> MUSIC AND A.E.W. MASON by Philip Scowcroft: MusicWeb(UK)

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Alfred Edward Woodley Mason (1865-1948) excelled as a writer of detective stories, thrillers and adventure yarns (many of them historical ones), short stories, biography and history. He had wide interests and a varied life; a keen clubman, he was at varying times an actor, Member of Parliament and a wartime secret agent. He was a capable mountaineer and yachtsman. We may also deduce his interest in music, especially opera and operetta, as they play a not insignificant part in several of his detective writings.

The charming Lady Ariadne Ferne, the heroine of No Other Tiger (Hodder, 1927), is, as we learn early in the book, to take the title role in the light opera "Sonia the Witch" by "Walter Rosen" (of Viennese provenance, we assume). Whether she does so in view of the events of the novel is at best doubtful. Her friend Corinne, a professional dancer, somewhat contemptuously regards her as an amateur. Jill Leslie, who is not quite the heroine of The Sapphire (Hodder, 1933) scores a hit despite musical experience as a singer, in the musical "Dido", a clear reference to the 1932 revival of Offenbach’s La Belle Hélène with music heavily arranged by Erich Korngold. Lydia Flight, heroine of They Wouldn’t Be Chessmen (Hodder, 1935) being an operatic diva, is perhaps a step above either of the former ladies. The necessity to rest her voice brings her into contact with the dark and, for her, tragic conspiracy Mason unfolds in the novel. Joan Carew of the long/short story "The Affair at the Semiramis Hotel" seems to be a tryout for Lydia, even sharing her curative properties for pearls. Several of Mason’s novels feature the Paris Surêté detective Inspector Hanaud; his sidekick Julius Ricardo is a patron of the arts and these include opera. We see him at The Covent Garden in They Wouldn’t Be Chessman and, with Hanaud, in "The Affair at the Semiramis Hotel" (the hotel, which reappears in The Sapphire, is fictitious) where they see, importantly, The Jewels of the Madonna (Wolf-Ferrari) and Verdi’s Un Ballo in Maschera (wrongly called "Un Ballo de Maschera") at which latter performance the tale reaches its climax.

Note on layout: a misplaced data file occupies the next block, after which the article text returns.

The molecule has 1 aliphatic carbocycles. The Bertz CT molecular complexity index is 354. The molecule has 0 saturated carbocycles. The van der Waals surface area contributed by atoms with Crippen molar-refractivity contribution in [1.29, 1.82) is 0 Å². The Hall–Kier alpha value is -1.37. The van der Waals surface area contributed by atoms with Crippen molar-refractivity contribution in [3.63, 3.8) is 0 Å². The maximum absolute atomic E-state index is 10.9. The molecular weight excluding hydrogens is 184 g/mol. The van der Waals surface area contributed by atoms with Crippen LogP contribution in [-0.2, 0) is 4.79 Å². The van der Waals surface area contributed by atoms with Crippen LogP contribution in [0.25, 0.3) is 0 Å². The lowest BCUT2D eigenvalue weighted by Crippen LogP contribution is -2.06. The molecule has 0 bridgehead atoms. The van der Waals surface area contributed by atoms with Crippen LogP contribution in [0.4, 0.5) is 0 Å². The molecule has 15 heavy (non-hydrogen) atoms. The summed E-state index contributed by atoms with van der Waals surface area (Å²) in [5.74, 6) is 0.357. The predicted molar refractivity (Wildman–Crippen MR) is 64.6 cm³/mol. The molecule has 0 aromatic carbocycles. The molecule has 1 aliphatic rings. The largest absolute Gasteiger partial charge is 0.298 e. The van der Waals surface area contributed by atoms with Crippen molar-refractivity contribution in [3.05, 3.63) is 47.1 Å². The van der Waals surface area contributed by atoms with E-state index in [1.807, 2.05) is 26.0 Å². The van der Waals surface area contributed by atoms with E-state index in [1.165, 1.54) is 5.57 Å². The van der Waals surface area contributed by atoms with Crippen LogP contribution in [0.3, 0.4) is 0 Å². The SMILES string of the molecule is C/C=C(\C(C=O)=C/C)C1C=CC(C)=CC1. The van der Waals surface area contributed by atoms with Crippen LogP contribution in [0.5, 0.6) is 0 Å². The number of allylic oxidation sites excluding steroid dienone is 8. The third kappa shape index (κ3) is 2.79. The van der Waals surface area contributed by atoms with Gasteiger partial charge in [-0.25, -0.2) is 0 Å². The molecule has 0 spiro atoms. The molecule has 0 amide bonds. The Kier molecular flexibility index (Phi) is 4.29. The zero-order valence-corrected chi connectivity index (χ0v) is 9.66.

When we come to music inspired by Mason’s writings this boils down to films. It is surprising that he never turned his hand to a comic opera libretto or lyrics as did crime writers Arthur Conan Doyle and Edgar Wallace. He did write film scripts of which only one actually reached the screen: The Drum (1938), for Sir Alexander Korda, a celebration of the Raj which had a score by John Greenwood. This aimed, in very general terms, to imitate the style of Oriental music. Mason later novelised his script.

Several of Mason’s novels figured in screen adaptations for which others wrote the scripts. His two best known Hanaud novels, At the Villa Rose (Hodder, 1910) and The House of the Arrow (Hodder, 1924) were both filmed in "post-silent" days, but it is impossible for us to determine now who wrote the music for them. But two other adaptations had music of distinction. Fire Over England (Hodder, 1937), an historical secret service novel set at the time of the Spanish Armada, had a most attractive score by Richard Addinsell in what passed in the 1930s for historical pastiche, Addinsell made no attempt to write "real" Elizabethan music. A suite from this has been recorded in recent years.

Mason’s best known novel is The Four Feathers (Hodder, 1902) and this has been filmed for the large screen at least three times since "talkies" came in at the end of the 1920s. The music for these is not without interest. The 1939 version by Korda had music by the Hungarian-born Miklós Rózsa. Rózsa at that time was still resident in England, though he was soon to leave for Hollywood and even greater fame, but there is little that is "English" about his score. Admittedly much of the action takes place in the Sudan and at one point Rózsa’s music incorporated a Sudanese melody. When the film was re-made in 1956 (by Zóltan Korda) as Storm Over the Nile, Benjamin Frankel was commissioned to provide the score and there is evidence that he was expected to follow Rózsa’s example, even to the extent of using some of the cues from the earlier film and in general terms to imitate the breadth and colour of the scenes in the Sudan. Even the Sudanese tune incorporated by Rózsa reappeared. Frankel however, treated the scenes set in England with sensitive, and appropriate, use of dissonance, even atonality, thus stamping his own personality on the music. The earliest film sound adaptation was American, in 1929, and had music credited to the obscure William F Peters. It was also adapted for TV in 1977, possibly earlier, but I have no note of the music provider.

Philip Scowcroft

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